Breakingviews - India should take U.S. pharma complaints seriously
(The author is a Reuters Breakingviews columnist. The opinions expressed are her own)
By Katrina Hamlin
HONG KONG (Reuters Breakingviews) - U.S. drug giants are once again pushing for stronger patent protection in India. Their arguments may be transparently self-serving - but there are still good reasons for India to take note.
Recent rulings by India's Supreme Court have allowed generic drug makers to make and sell versions of branded drugs invented by the likes of Pfizer (PFE.N), Novartis (NOVN.VX) and Bayer (BAYGn.DE), even though they remain under patent in other countries. For now, those decisions are in India's interest. Only 25 percent of the country's 1.2 billion people have health insurance and there is little public healthcare. Generic drugs are cheaper and make medication more affordable. Moreover, domestic pharmaceutical companies are less dependent than Western rivals on developing new medications.
Big pharma companies are understandably alarmed. They have set their sights on a lucrative future in India. The country spent $14.3 billion on pharmaceuticals in 2011 according to IMS Health, and Reuters reports that the market is growing as quickly as 14 percent a year.
Contagion is another threat: the worry is that India's cavalier approach to intellectual property may catch on in other parts of the developing world, the industry's main source of growth. Argentina and the Philippines have taken steps to restrict patents, while Thailand and Brazil already use compulsory licensing. Pharma companies are reluctant to reduce prices in developing countries for fear of encouraging a grey market in drugs. Doing so could also make it harder to charge higher prices in other markets.
All this comes as the industry is under pressure to fund more research and development to invent the next generation of drugs. The product pipeline is drying up - researcher EvaluatePharma estimates that drugs with combined annual sales of $225 billion will see patents expire between 2011 and 2016.
India's recent rulings could also backfire. If their concerns are not addressed, companies could choose to skip the country the next time a new drug is brought to market. In the long run, greater protection of intellectual property would also benefit the domestic industry. India's top spenders on R&D invested 35.1 percent more in 2012 than in the previous year, according to a recent EU survey. Half of these were pharma companies.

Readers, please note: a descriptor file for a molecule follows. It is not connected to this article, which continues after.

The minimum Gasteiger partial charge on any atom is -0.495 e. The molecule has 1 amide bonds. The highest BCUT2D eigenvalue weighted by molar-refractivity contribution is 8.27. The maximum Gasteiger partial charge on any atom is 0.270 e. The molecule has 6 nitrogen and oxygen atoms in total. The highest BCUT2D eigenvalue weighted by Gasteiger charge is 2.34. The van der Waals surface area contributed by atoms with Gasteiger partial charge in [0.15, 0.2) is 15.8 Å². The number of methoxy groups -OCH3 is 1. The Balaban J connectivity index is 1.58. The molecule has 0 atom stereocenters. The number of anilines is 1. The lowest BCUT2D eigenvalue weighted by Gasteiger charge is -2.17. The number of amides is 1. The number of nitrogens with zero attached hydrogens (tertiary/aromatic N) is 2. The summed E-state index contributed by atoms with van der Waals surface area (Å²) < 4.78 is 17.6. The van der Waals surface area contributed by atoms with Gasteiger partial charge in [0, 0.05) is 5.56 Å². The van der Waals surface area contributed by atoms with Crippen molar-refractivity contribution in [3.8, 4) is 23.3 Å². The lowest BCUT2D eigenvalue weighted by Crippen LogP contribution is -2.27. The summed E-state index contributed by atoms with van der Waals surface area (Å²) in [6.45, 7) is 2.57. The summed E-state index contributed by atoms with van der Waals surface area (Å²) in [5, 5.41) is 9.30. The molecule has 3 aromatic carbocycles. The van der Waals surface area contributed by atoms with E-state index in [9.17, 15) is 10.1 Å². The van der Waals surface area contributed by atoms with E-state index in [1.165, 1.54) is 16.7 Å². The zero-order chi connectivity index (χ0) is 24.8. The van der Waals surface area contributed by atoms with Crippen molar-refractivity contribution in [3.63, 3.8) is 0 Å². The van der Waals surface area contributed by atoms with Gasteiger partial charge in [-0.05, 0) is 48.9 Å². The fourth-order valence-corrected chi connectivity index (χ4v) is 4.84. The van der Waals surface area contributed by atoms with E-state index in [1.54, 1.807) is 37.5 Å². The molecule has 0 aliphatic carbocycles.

India's health needs are undeniably critical, but compromising patent protection is not the cure.
- U.S. Secretary of State John Kerry arrived in India on June 23 to co-chair the 4th India-US Strategic Dialogue.
- A coalition of U.S. lawmakers and business groups outlined concerns about Indian policies as a threat to American exports, jobs and innovation in a letter to President Barack Obama on June 18. Among the business groups were the Pharmaceutical Research and Manufacturers of America and the Biotechnology Industry Association. On June 14, the top Democrat and Republican on the Senate Finance Committee urged that Kerry raise trade concerns on his visit.
- The Supreme Court on May 1 dismissed attempts by Swiss drugmaker Novartis to secure patent protection for a form of the cancer drug Glevic. The court ruled that the drug did not warrant a new patent as it was not sufficiently different from a previous version.
- An Indian patent appeals board upheld on March 4 a decision to issue a compulsory license allowing a domestic company to sell a generic version of German company Bayer's cancer drug Nexavar. The court based the ruling on the WTO's Trade-Related Aspects of Intellectual Property Rights (TRIPS) agreement, which lets countries issue such compulsory licenses providing certain conditions are met.
- India's patent office revoked a patent for U.S. group Pfizer's cancer drug Sutent in September 2012.
- Emerging markets accounted for around 20 percent of global spending on medicines in 2011, and that figure could jump to 30 percent by 2016, according to IMS Health.
(Editing by Peter Thal Larsen and Robyn Mak)
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